FAQ - NEASC Reaccreditation

Why are we undergoing an Accreditation Site Visit?

Accreditation is a voluntary action by an institution. According to the New England Commission of Higher Education (NECHE), “Accreditation is a status that provides assurance to prospective students, their families and the general public that an institution meets clearly stated Standards for Accreditation and that there are reasonable grounds to believe the institution will continue to meet those standards in the future.”

When is the Site Visit?

The site visitors will be on campus on October 21-24, 2018.

What happens at the Site Visit?

The site visit team will be ascertaining that the campus meets each of the standards outlined by the New England Commission of Higher Education (NECHE; formerly the Commission on Institutions of Higher Education of the New England Association of Schools and Colleges, NEASC), based on the information provided in the self-study, information available on the campus website along with other documents provided, and through discussions with relevant constituents during the site visit. A team of nine administrators and faculty from public institutions in the US will be visiting the campus. Each will have responsibility for at least one of the nine standards.The evaluators will break out into different meetings to explore the various areas of interest, meeting with faculty, students, administrators, trustees, and other relevant groups. Those in attendance should be prepared to answer questions from the evaluation team so that they can verify what is described in the self-study and explore issues related to the standard. Each meeting will last approximately 30 min to 1 hour, and there will be multiple simultaneous meetings so that the reviewers can learn about the myriad aspects of a complex campus in a short period of time.

Who should attend with the Site Visit team meetings and when are they scheduled?

There will be over 40 meetings on campus during the site visit, with participants who can address different aspects of the topic to be discussed. The meeting schedule will be posted at www.umass.edu/planning/review-team-agenda, but is subject to change based on visitors’ interests. Open meetings for faculty, staff and students are scheduled for Monday 10/22 @ 4:15 PM. 

How can I prepare for the Site Visit?

Attendees should be prepared to discuss their aspect of the meeting and how they apply the standards in their setting. While one should be familiar with the entire self-study document, it would be particularly useful to read thoroughly the chapter for the standard that the meeting represents. Standards can be found at the umass.edu/planning/neasc website. Attendees do not need to bring data with them. Reviewers are there to learn more about the campus, and not to find “gotcha” moments. They will want to verify that what we say in the self-study is the case.They may also have questions such as how we use the evaluation data or other evidence in making decisions; how we involve students or other communities of interest in our programs; how do special programs, such as online programs, off-site programs, relate to the standards; more information on budget and finance, etc.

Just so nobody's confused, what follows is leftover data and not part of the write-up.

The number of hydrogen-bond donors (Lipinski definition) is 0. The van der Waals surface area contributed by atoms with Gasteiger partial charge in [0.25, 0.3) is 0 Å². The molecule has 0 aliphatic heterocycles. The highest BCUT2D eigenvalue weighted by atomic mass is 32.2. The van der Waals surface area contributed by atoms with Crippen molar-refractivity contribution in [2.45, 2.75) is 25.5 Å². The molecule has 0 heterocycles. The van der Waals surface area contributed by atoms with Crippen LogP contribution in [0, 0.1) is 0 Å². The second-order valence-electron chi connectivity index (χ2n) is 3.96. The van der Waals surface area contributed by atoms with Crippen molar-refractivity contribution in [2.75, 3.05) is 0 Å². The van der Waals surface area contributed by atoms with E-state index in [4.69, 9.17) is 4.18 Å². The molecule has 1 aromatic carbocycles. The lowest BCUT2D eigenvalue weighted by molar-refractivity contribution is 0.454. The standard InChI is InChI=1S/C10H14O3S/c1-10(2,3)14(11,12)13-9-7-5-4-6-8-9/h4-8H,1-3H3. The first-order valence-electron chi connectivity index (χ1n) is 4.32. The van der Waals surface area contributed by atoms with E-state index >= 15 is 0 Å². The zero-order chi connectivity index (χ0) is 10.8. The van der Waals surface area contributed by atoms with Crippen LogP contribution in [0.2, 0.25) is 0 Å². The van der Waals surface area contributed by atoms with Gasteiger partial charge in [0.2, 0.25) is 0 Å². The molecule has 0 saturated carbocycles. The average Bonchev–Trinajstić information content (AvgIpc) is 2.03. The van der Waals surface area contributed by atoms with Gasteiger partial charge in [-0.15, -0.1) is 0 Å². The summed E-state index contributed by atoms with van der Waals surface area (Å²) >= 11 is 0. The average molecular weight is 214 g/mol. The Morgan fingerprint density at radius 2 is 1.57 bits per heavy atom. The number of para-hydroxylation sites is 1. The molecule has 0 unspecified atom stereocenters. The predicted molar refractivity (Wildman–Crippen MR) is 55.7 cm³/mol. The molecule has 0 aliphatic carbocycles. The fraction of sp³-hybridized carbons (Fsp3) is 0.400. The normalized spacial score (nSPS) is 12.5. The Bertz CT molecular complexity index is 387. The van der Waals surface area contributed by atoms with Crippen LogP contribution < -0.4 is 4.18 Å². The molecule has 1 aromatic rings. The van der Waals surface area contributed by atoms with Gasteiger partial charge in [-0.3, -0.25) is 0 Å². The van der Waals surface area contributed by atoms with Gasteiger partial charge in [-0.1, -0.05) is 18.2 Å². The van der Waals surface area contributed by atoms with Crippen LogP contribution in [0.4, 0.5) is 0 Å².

Do we need to provide any further documentation required for the self-study?

The self-study team has been gathering documentation for over six months. The evaluators may find a need for more data or artifacts (syllabi, handbooks, etc) that emerge from the discussion; if so, we should provide it as soon as possible before their visit concludes.

When and where can I see the self-study?

The self-study is posted at www.umass.edu/planning/neasc. There are two volumes – one with the data and description, appraisal, and projection of future plans organized by standard, and one with appendices.

I am part of a specialized study (Shorelight, Springfield, Mt Ida): What do I need to do?

Evaluation team members will be visiting the Springfield campus, Mt Ida campus, and Shorelight courses during the self-study. They will wish to speak with faculty and students, and understand further how the program operates with respect to each standard.

Who are the site visitors?

The New England Commission of Higher Education looks for reviewers in a similar institutional environment with expertise related to each of the nine standards. The following team members comprise the evaluation team:

Team Chair:

Dr. Susan J. Hunter 
President Emeritus
University of Maine

Team Members:

Mr. Bruce A. Bollinger
Vice President for Finance and Administration
North Dakota State University

Dr. Susan Fritz
Executive Vice President and Provost
University of Nebraska

Dr. Gene E. Harkless
Associate Professor, Nursing
University of New Hampshire

Dr. Kent E. Holsinger
Vice Provost for Graduate Education
University of Connecticut

Dr. Felicia McGinty
Executive Vice Chancellor for Administration and Planning
Rutgers University

Dr. Beth Mintz
Professor, Sociology
University of Vermont

Dr. Judy Ouimet
Senior Assistant Vice Provost
Indiana University Bloomington

Dr. Raymond M. Wright
Dean, College of Engineering
University of Rhode Island

Did I hear that NEASC has a new name? What is it and why the change?

The university is accredited by the Commission on Institutions of Higher Education (CIHE), a unit of NEASC. There is a federal requirement that accrediting bodies are separate and independent from other organizations, so CIHE separated from NEASC, and recently became a 501(c)(3) with the new name, New England  Commission of Higher Education (NECHE).  NECHE will share space and some functions with NEASC; the standards for accreditation and commission policies will remain